Chatbots – Your Virtual Assistant In The Making!
With the ever growing work in the field of artificial intelligence (AI), chatbots are turning out to be very convenient in terms of communication when it comes to basic queries. But, do you think we can completely rely on AI? There is plenty of room for the technology to grow, but with time companies are coming up with their own AI interface.
From auto repliers to answering queries of users LIVE, the uses of chatbots are infinite. Well, here’s all you need to know about Chatbots.
Chatbots – What’s that?
A chatbot is a computer program designed to simulate conversations with users over the internet. A Chatbot or a chatterbot is a computer program primarily designed to simulate an intelligent conversation with the user on text or verbal basis. Another way of defining the technology is that chatbots are software coded to simulate human interactions on devices and robots.
How do chatbots work?
A computer only understands binary language i.e 0 and 1. The way every chatbot works has been copied from the operation method of ELIZA. Chatbots recognize keywords from the user inputs and then access a database of predefined answers. This is powered by a variety of technologies. They incorporate deep machine learning as well as linguistic skills such as natural language processing. In deep machine learning, which is a subset of AI, machines are taught to recognise things like language patterns, grammatical phrases, and images repeatedly to accustom them to provide the right answers to a given set of questions.
In order to understand how chatbots respond to queries we need to understand language mapping. Language maps are conversations broken down into sentences and words. The most common types of language maps are Syntax Analysis. The purpose of syntax analysis is to break down strings of words to determine syntactical relationships. With syntax maps, the user can form different types of responses and meanings from a statement. If desired, the user can create or recreate multiple responses, duplicate the idea, scale to a broader meaning, etc.
There are many tools available in the market when it comes to creating your own chatbots. Some of the hottest ones are Chatfuel, Botsify, Smooch, Beep Boop, etc.
How can they help users?
There are a wide range of uses, from planning to scheduling, and they even help users get acquainted to a new app.
A chatbot can coordinate with another person or can automate the calendar system. A good example of a scheduler bot is Meekan. It can schedule your lunch, check calendars for putting reminders, book conference rooms, or find flights etc.
Chatbots can simplify the process of introducing a new user to an app or a website. They provide a quicker response and better user experience. By far the most successful onboarding item is a Slack bot that sends scheduled messages to new hires so that they don’t experience information overload during their first week.
Connecting users to websites
Chatbots can track user behaviour patterns and trends. They may suggest potential partner websites or social media networks to users.
Blair, a Singapore based voice-integrated chatbot, was designed for the Facebook Messenger platform as a restaurant recommender and booker. Blair is a personalized OpenTable and has the potential to partner with wine bars, dessert parlors, fine diner restaurants, or other hospitality services.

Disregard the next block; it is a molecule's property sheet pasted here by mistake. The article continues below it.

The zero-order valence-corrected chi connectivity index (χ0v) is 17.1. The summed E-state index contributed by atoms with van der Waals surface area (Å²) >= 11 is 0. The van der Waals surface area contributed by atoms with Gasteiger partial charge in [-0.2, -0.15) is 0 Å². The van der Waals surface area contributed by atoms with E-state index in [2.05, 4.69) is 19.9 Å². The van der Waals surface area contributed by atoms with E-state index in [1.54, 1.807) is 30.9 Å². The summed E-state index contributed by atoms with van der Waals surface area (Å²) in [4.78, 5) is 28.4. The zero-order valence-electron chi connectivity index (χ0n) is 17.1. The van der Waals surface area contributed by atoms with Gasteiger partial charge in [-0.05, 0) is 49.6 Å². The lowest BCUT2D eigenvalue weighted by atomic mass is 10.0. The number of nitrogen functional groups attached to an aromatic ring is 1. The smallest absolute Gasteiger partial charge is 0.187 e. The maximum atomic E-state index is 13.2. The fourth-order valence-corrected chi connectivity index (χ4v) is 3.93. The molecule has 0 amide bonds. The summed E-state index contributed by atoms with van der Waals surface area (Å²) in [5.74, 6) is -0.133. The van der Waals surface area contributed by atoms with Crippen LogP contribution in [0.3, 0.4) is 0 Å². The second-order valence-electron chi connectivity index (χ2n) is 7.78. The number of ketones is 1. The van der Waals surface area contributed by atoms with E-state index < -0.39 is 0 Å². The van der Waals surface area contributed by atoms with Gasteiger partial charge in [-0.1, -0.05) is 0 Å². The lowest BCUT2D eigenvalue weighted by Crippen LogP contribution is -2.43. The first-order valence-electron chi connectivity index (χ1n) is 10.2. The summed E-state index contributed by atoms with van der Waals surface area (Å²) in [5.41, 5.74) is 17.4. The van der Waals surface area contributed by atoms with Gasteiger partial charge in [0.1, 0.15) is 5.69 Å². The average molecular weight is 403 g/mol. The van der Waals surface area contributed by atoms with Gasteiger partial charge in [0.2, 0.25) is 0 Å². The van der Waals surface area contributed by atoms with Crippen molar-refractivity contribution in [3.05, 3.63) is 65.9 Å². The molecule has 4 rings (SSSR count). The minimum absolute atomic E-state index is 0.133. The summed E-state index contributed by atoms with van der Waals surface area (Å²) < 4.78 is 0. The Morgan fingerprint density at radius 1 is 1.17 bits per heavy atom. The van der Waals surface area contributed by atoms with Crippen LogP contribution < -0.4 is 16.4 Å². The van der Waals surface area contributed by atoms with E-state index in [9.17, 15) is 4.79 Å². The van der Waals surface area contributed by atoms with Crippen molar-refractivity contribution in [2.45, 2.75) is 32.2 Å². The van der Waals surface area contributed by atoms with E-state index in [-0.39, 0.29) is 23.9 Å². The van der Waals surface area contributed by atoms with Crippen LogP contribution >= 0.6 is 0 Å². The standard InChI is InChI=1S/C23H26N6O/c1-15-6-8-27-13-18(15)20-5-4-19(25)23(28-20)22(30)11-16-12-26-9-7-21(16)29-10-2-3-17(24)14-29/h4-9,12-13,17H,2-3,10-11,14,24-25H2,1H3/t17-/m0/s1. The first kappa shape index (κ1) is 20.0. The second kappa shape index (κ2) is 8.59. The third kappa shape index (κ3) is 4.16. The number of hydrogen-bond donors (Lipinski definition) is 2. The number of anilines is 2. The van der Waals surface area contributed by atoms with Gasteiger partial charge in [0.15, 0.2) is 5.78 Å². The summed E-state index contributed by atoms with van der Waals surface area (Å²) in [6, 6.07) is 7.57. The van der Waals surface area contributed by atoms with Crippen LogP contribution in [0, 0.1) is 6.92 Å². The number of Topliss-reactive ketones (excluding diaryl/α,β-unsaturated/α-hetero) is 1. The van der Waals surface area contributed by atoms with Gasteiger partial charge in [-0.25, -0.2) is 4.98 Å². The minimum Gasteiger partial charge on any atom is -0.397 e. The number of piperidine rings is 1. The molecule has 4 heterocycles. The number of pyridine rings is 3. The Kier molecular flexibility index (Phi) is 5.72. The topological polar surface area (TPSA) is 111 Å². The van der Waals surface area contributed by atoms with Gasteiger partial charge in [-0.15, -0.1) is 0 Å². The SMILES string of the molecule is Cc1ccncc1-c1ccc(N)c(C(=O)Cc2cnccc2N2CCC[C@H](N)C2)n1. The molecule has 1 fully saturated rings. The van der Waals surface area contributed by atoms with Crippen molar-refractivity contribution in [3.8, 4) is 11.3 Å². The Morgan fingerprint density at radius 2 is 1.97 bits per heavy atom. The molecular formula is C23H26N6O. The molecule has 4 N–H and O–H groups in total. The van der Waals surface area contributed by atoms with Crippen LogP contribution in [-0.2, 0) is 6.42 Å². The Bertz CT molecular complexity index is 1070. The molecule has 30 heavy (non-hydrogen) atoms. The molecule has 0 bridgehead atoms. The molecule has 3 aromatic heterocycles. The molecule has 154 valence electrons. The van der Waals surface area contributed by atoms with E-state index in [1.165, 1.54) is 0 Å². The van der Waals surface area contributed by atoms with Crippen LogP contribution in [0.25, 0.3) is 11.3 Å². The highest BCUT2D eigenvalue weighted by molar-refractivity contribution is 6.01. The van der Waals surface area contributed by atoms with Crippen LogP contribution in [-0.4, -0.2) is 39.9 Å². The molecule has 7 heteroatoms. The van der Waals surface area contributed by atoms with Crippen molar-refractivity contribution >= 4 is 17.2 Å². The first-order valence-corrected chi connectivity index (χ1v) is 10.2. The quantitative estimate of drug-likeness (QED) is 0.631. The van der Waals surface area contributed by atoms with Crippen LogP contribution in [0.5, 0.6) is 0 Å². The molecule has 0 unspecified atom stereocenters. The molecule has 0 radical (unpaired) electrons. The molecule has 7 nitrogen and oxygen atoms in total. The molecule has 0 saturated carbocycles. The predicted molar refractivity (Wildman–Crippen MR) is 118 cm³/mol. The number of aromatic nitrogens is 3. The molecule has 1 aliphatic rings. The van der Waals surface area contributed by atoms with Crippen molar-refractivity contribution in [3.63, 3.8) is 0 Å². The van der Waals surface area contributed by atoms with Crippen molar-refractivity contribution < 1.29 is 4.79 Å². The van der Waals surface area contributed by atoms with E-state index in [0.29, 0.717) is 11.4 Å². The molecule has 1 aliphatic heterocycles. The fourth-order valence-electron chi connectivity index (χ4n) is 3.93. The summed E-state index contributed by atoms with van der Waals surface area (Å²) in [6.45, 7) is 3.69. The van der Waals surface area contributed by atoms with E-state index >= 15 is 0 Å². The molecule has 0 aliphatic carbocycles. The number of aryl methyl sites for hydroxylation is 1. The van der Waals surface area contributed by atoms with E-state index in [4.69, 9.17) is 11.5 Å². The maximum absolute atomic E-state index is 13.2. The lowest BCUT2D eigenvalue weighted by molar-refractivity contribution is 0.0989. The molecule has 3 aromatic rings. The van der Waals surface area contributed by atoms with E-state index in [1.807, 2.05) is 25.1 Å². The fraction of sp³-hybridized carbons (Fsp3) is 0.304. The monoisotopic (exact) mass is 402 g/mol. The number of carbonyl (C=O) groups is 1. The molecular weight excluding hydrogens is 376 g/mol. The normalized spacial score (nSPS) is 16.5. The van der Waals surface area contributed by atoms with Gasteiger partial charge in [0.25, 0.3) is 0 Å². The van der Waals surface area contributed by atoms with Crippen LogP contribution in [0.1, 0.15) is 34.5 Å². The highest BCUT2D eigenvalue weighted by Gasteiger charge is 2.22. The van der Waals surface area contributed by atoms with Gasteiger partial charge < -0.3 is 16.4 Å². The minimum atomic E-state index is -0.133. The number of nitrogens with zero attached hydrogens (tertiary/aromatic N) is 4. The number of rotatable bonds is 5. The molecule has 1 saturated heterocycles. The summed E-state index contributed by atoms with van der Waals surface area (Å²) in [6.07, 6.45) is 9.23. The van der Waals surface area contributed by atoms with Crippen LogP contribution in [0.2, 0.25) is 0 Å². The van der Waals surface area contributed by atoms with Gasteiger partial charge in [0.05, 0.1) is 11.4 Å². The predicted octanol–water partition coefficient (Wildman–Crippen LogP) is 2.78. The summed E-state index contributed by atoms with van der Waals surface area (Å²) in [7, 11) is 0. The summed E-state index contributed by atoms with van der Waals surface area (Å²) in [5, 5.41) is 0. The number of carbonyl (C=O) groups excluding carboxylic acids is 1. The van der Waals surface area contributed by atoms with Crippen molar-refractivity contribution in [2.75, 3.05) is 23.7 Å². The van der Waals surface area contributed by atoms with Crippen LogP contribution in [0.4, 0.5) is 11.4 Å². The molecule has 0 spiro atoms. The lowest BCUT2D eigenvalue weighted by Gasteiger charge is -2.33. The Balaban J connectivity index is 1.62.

Chatbots can identify users’ shopping patterns and trends and give them suggestions based on these patterns. They can even act as a user’s personal shopper. Spring, a shopping startup, has a customer service bot that responds to users’ requests 24X7. The bot allows users to buy, save, or ask questions about items it recommends from brands that the user follows.
Are chatbots mature enough for the taking?
According to Tech Research Asia, chatbots are already here today and are being used in various capacities. For instance, Chinese search giant, Baidu, launched a health chatbot called Melody for patients and doctors.
Even Banks such as DBS have their own chatbot or, as they call it, a “24X7 Virtual Assistant” for solving customer queries. Additionally, there are chatbots that help in marketing and lead generation.
But, are chatbots ready for a full time use? Most of the users and industry experts are sceptical about it. Chatbots have been here for a while like, for example, Siri has been around for a couple of years now. But, mastering the AI world will take some time irrespective of the current trends and features. Language is that one thing that the AI system will take a lot of time to master as it will have to consider different ways of writing and speaking and the small and subtle nuances that come into play!
There is a fine line between mastering the AI technology and it spiralling down! Let’s consider the example of Tay, Microsoft’s teenage AI that turned into a racist, narcissist and a cocky bot in a matter of hours. Pranksters all over the world picked up the fact that the bot develops responses based on the information it comprehends through tweets.
With over 96,000 tweets in a day, Microsoft’s AI was a laughing stock for the world and the most brutal thing is yet to come. Tay, in one of her tweets, chose an iPhone over a Windows Phone which was more or less the final nail to the coffin.
The question of off-loading manual work completely to AI is highly debatable. It is highly possible, but not in the near future. Yes, AI is pretty capable when it comes to answering generic queries of consumers or acting as a virtual assistant. We would want to know your opinion on this topic. So leave your thoughts and insights in the comment section.
Alfred is part of Ethinos’ social media team and helps clients with effective social media strategies.
what do you think?